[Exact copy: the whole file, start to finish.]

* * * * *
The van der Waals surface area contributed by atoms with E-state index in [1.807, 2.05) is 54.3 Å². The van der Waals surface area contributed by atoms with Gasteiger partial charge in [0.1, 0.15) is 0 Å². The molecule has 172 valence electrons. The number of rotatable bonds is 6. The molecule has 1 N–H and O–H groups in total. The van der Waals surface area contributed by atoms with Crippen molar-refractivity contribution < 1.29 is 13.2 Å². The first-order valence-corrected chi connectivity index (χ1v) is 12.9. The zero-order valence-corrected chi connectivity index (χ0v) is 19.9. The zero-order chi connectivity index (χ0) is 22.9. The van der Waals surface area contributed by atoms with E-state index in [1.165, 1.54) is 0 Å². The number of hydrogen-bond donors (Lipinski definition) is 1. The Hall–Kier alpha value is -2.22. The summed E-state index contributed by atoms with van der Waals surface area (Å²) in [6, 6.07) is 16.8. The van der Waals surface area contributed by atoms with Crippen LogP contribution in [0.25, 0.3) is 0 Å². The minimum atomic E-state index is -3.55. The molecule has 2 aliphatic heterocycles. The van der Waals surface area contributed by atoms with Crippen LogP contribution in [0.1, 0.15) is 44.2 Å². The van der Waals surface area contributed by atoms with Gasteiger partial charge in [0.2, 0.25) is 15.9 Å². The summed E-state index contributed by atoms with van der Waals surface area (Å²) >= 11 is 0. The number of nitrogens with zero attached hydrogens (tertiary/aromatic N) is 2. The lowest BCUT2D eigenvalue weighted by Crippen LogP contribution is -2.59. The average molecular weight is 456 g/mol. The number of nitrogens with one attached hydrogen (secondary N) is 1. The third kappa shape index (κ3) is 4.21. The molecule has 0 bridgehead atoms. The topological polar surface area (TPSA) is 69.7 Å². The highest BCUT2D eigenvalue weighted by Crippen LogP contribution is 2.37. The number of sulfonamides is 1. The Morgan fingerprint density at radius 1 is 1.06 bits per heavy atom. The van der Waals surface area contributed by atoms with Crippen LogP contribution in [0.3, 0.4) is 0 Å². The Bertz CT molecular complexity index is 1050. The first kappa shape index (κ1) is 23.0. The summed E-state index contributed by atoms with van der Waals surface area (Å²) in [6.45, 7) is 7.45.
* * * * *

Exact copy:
The van der Waals surface area contributed by atoms with E-state index in [1.807, 2.05) is 54.3 Å². The van der Waals surface area contributed by atoms with Gasteiger partial charge in [0.1, 0.15) is 0 Å². The molecule has 172 valence electrons. The number of rotatable bonds is 6. The molecule has 1 N–H and O–H groups in total. The van der Waals surface area contributed by atoms with Crippen molar-refractivity contribution < 1.29 is 13.2 Å². The first-order valence-corrected chi connectivity index (χ1v) is 12.9. The zero-order valence-corrected chi connectivity index (χ0v) is 19.9. The zero-order chi connectivity index (χ0) is 22.9. The van der Waals surface area contributed by atoms with E-state index in [1.165, 1.54) is 0 Å². The number of hydrogen-bond donors (Lipinski definition) is 1. The Hall–Kier alpha value is -2.22. The summed E-state index contributed by atoms with van der Waals surface area (Å²) in [6, 6.07) is 16.8. The van der Waals surface area contributed by atoms with Crippen LogP contribution in [0.25, 0.3) is 0 Å². The minimum atomic E-state index is -3.55. The molecule has 2 aliphatic heterocycles. The van der Waals surface area contributed by atoms with Crippen LogP contribution in [0.1, 0.15) is 44.2 Å². The van der Waals surface area contributed by atoms with Gasteiger partial charge in [0.2, 0.25) is 15.9 Å². The summed E-state index contributed by atoms with van der Waals surface area (Å²) >= 11 is 0. The number of nitrogens with zero attached hydrogens (tertiary/aromatic N) is 2. The lowest BCUT2D eigenvalue weighted by Crippen LogP contribution is -2.59. The average molecular weight is 456 g/mol. The number of nitrogens with one attached hydrogen (secondary N) is 1. The third kappa shape index (κ3) is 4.21. The molecule has 0 bridgehead atoms. The topological polar surface area (TPSA) is 69.7 Å². The highest BCUT2D eigenvalue weighted by Crippen LogP contribution is 2.37. The number of sulfonamides is 1. The Morgan fingerprint density at radius 1 is 1.06 bits per heavy atom. The van der Waals surface area contributed by atoms with Crippen LogP contribution in [0.3, 0.4) is 0 Å². The Bertz CT molecular complexity index is 1050. The first kappa shape index (κ1) is 23.0. The summed E-state index contributed by atoms with van der Waals surface area (Å²) in [6.45, 7) is 7.45.